“The Why we Do, What we Do”

This is Why we do What we do:

Our walk today- Elsa and me out at Hauls road-
This is what we do at SpeakingDog- its not about quantity dog group but one on one interaction. Is being social important to dogs? Yes; but being social doesnt just mean running about in a group of dogs getting adrenalized- social is also just hanging out; spending time just doing as dogs choose to; chewing, looking, hunting down a bunny track zigzaging; resting, wondering what the human does behind the bushes- (FYI picking up pine cones- mind out of gutter please!! 😉😂)
We walk any dog; no matter what behaviour symptoms they may show; letting them choose, sniff, being curious and thus getting more confident with scary things around us.
The other plus of one on one- we can do scent games together; lost retrieve, descriminate mushrooms, finding a specific stick or toy in a field etc. I do understand to humans competitions are important but honestly the dogs couldnt care less about that ribbon. They love soending time with us thats what they want and need-
Our walk is calming and intriguing
Many times i hear people say to me: “he needs extra excersise to calm him down to make him tired so get him to run”
No!! adrenalizing dogs with fast games is not calming nor is running next to you or you bike. Every now and then is great but my job is to excersise their greycells first the body second. We do “doggie-joga” rather then cardio work outs. (You’ll never out-work a dog; actually using his brain uses more energy)
A dog that learns to use his brain past the commands and genetic behaviour patterns becomes a more calmer and emotionally balanced dog.
So in process to our walk, with any dog we take on, their behaviours will balance out. Does that happen quickly? No it is induvidual dependent.
There are no quick solutions even if it looks like it with some tools. Its a perceptive illusion. Its what magicians use.
We do walk small groups (2-3 tops) especially a younger dog with a balanced more experienced dog. This is so the younger dog learns his language from the older dog. This is what socialization is about. This is where he learns from the older dog not just to run at others, to share, to communicate, to play gently, to get proper bite inhibition, inhibit aggression etc…

And this my friends is Why we do What we do

Bono Out

To Condition or not; is that the question?; A phylosphical think piece from behind the leash”

“To condition or not; is that the question?;
A phylosophical think piece from behind the leash”

I get often calls to help train their dog to be less anxious, less aggressive, to cope better. It seems that the conclusion is quite often that that is an easy feat with the proper techniques. Routine and obedience, the remedy for all behaviour problems. A quick search on google only enforces this suggestion. Conditioning is sold as the be all and end all of behaviour modification and its causing emotional states.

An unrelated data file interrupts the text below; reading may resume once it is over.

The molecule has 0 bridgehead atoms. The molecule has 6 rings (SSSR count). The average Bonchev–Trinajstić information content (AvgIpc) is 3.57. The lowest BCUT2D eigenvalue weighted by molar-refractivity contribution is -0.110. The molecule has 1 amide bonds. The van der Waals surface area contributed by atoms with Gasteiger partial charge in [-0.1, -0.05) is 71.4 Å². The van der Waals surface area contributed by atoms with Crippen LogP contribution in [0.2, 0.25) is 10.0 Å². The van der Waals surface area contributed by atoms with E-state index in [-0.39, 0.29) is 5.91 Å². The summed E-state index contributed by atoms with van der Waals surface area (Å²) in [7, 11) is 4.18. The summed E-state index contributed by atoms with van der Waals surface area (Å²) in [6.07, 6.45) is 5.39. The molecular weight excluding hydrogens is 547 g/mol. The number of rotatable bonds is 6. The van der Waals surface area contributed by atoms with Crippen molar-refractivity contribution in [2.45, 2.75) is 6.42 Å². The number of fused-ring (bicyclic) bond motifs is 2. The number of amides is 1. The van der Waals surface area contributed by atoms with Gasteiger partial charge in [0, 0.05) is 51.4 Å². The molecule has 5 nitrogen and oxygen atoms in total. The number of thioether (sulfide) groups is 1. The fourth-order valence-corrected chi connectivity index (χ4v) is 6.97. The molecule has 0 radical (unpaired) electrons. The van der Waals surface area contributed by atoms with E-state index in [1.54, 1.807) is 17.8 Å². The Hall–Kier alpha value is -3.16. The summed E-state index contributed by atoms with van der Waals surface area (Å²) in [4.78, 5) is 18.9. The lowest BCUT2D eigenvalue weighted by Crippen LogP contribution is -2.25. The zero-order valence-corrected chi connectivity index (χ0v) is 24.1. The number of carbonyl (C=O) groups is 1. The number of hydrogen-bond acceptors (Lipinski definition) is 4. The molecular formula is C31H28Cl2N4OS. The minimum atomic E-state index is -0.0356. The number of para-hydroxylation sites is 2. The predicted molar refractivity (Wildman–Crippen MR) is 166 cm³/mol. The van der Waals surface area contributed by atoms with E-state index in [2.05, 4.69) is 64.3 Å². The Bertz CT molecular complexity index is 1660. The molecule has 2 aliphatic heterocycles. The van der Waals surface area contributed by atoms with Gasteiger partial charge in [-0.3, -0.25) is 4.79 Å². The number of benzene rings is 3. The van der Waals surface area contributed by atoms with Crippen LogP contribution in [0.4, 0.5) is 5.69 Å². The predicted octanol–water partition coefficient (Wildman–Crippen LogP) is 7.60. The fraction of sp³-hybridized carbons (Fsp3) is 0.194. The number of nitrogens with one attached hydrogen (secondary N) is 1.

I think there is quite a few pple who may want to go back over the books; and learn behavioursm for what it is. The ideas of behaviourism (Watson) / Operant Conditioning (Skinner) / Law and Effect by Thorndike dont leave room for affective emotions – it shows how little us humans investigate and just take some parts of science that suits us at a moment of time to support our perceptions of the world to force a view on to others- if we argue behaviourism to be; the be all and end all how can we then argue for aminals affective emotions? By applying only behaviourism we actually decline that animals have affective emotions. Below is an excert quote of (1): “the affective brain & core conciousness; how neural activity generate emotional feelings” by Pankseep
It has to be said that Pavlov did see affective emotions in some of his dogs, which goes back to the questions;
what is the impact of conditioning to an animal?”
“Is the animals affective state really changing or just the movement it uses to communicate inbalance / unpleasant affect?”

We can argue backwards and forwards about this till we are blue in the face; turth is, as per yet we do not know since animals cant talk human to us.
For some here Conditioning works and is a gentle method because this is how they perceive that to be and for others its just another way to get control of another being for whatever reason we may find makes it ok-
Animals in general live quite well without human interruptions and training why oh why would a dog be different?
The learning process starts at the moment a being is born. Every split second of every minute, every hour of every day until one dies we learn from the information that comes in through our senses (exteroception) and the physical information (interoception)- the brain takes all the incoming and internal information and processes it, predicts on meaning and needed movement (behaviour and physiologically). If a small prediction error is made the brain re-evaluates in spit seconds and acts upon new information. If a bigger prediction error is made it gives effective attention to it and that is concious learning.
If we teach a dog to sit in an unpleasant situation; we created a motor pattern, a movement-behaviour the dog will do in this situation. But not one person can scientifically proof that that behaviour/movement has changed the dogs affective state from unpleasant to pleasant nor is it currently really measurable. We can say that if his heart beats faster that means he is stressed. Well the affective state of positive arousal can lift heart rate or lower it as much as negative affect can. Its variable. We can say we see it in postures. But the same posture can mean pain or ill feeling so which is it?
Today i took my hounds on a walk in the red zone (meaning ex residential area after earthquake). It was very gusty though sunny. The walk was unusually nervous in feeling for me and the dogs were actung rather aroused. We need to walk dogs don’t we. This is ingrained to us. But as i was walking along into the wind following my hounds i realized that taking the hounds out for a walk and expect it to be the tranquil walk as it usually is even in rain, was probably the dummest thing to do today.
Well lets TRY to see it from the dogs point of view: